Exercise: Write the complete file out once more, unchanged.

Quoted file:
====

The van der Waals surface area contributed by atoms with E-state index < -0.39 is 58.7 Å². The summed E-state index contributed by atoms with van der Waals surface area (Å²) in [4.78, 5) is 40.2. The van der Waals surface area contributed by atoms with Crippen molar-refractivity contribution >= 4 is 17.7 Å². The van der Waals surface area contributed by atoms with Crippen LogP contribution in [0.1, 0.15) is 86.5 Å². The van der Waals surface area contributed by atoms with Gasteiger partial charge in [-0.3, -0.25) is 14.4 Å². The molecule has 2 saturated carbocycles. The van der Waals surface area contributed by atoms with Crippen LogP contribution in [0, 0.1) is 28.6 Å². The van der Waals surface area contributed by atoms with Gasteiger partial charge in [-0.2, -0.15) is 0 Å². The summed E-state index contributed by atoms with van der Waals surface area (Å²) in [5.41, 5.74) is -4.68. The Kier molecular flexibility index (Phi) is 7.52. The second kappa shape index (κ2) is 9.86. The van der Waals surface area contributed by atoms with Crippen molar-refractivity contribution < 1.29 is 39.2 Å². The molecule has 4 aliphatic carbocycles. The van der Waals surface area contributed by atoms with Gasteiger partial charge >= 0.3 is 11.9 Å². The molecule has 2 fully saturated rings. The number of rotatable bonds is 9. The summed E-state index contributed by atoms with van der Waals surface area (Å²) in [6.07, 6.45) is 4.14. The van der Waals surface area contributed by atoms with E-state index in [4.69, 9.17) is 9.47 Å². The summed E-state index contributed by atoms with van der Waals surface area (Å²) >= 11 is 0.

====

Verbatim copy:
The van der Waals surface area contributed by atoms with E-state index < -0.39 is 58.7 Å². The summed E-state index contributed by atoms with van der Waals surface area (Å²) in [4.78, 5) is 40.2. The van der Waals surface area contributed by atoms with Crippen molar-refractivity contribution >= 4 is 17.7 Å². The van der Waals surface area contributed by atoms with Crippen LogP contribution in [0.1, 0.15) is 86.5 Å². The van der Waals surface area contributed by atoms with Gasteiger partial charge in [-0.3, -0.25) is 14.4 Å². The molecule has 2 saturated carbocycles. The van der Waals surface area contributed by atoms with Crippen LogP contribution in [0, 0.1) is 28.6 Å². The van der Waals surface area contributed by atoms with Gasteiger partial charge in [-0.2, -0.15) is 0 Å². The summed E-state index contributed by atoms with van der Waals surface area (Å²) in [5.41, 5.74) is -4.68. The Kier molecular flexibility index (Phi) is 7.52. The second kappa shape index (κ2) is 9.86. The van der Waals surface area contributed by atoms with Crippen molar-refractivity contribution < 1.29 is 39.2 Å². The molecule has 4 aliphatic carbocycles. The van der Waals surface area contributed by atoms with Gasteiger partial charge >= 0.3 is 11.9 Å². The molecule has 2 fully saturated rings. The number of rotatable bonds is 9. The summed E-state index contributed by atoms with van der Waals surface area (Å²) in [6.07, 6.45) is 4.14. The van der Waals surface area contributed by atoms with E-state index in [4.69, 9.17) is 9.47 Å². The summed E-state index contributed by atoms with van der Waals surface area (Å²) >= 11 is 0.